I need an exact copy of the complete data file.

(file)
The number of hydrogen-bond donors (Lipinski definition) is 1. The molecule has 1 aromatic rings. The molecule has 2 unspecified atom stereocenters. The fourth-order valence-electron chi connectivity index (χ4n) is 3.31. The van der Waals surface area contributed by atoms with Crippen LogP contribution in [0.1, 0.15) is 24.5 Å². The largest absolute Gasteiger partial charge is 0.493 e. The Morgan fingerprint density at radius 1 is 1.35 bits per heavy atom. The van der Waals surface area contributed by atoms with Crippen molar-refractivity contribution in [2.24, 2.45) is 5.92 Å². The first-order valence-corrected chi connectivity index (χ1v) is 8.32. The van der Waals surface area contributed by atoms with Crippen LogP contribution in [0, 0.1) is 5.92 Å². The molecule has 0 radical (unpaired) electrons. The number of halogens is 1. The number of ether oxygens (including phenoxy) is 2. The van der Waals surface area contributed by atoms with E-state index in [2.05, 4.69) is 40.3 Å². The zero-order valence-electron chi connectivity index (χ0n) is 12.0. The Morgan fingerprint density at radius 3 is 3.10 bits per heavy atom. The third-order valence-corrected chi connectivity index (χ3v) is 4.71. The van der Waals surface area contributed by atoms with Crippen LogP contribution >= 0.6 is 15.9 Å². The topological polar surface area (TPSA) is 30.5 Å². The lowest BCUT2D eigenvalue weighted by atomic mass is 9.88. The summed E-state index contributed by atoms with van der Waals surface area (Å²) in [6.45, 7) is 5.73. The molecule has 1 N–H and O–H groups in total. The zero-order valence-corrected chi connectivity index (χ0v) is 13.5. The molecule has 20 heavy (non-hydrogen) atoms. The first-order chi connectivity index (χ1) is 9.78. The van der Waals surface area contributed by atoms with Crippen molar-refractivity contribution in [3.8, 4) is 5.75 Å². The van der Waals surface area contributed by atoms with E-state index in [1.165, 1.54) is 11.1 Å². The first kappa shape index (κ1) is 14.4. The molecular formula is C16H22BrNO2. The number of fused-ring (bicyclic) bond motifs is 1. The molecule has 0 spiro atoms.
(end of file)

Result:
The number of hydrogen-bond donors (Lipinski definition) is 1. The molecule has 1 aromatic rings. The molecule has 2 unspecified atom stereocenters. The fourth-order valence-electron chi connectivity index (χ4n) is 3.31. The van der Waals surface area contributed by atoms with Crippen LogP contribution in [0.1, 0.15) is 24.5 Å². The largest absolute Gasteiger partial charge is 0.493 e. The Morgan fingerprint density at radius 1 is 1.35 bits per heavy atom. The van der Waals surface area contributed by atoms with Crippen molar-refractivity contribution in [2.24, 2.45) is 5.92 Å². The first-order valence-corrected chi connectivity index (χ1v) is 8.32. The van der Waals surface area contributed by atoms with Crippen LogP contribution in [0, 0.1) is 5.92 Å². The molecule has 0 radical (unpaired) electrons. The number of halogens is 1. The number of ether oxygens (including phenoxy) is 2. The van der Waals surface area contributed by atoms with E-state index in [2.05, 4.69) is 40.3 Å². The zero-order valence-electron chi connectivity index (χ0n) is 12.0. The Morgan fingerprint density at radius 3 is 3.10 bits per heavy atom. The third-order valence-corrected chi connectivity index (χ3v) is 4.71. The van der Waals surface area contributed by atoms with Crippen LogP contribution >= 0.6 is 15.9 Å². The topological polar surface area (TPSA) is 30.5 Å². The lowest BCUT2D eigenvalue weighted by atomic mass is 9.88. The summed E-state index contributed by atoms with van der Waals surface area (Å²) in [6.45, 7) is 5.73. The molecule has 1 N–H and O–H groups in total. The zero-order valence-corrected chi connectivity index (χ0v) is 13.5. The molecule has 20 heavy (non-hydrogen) atoms. The first-order chi connectivity index (χ1) is 9.78. The van der Waals surface area contributed by atoms with Crippen molar-refractivity contribution in [3.8, 4) is 5.75 Å². The van der Waals surface area contributed by atoms with E-state index in [1.165, 1.54) is 11.1 Å². The first kappa shape index (κ1) is 14.4. The molecular formula is C16H22BrNO2. The number of fused-ring (bicyclic) bond motifs is 1. The molecule has 0 spiro atoms.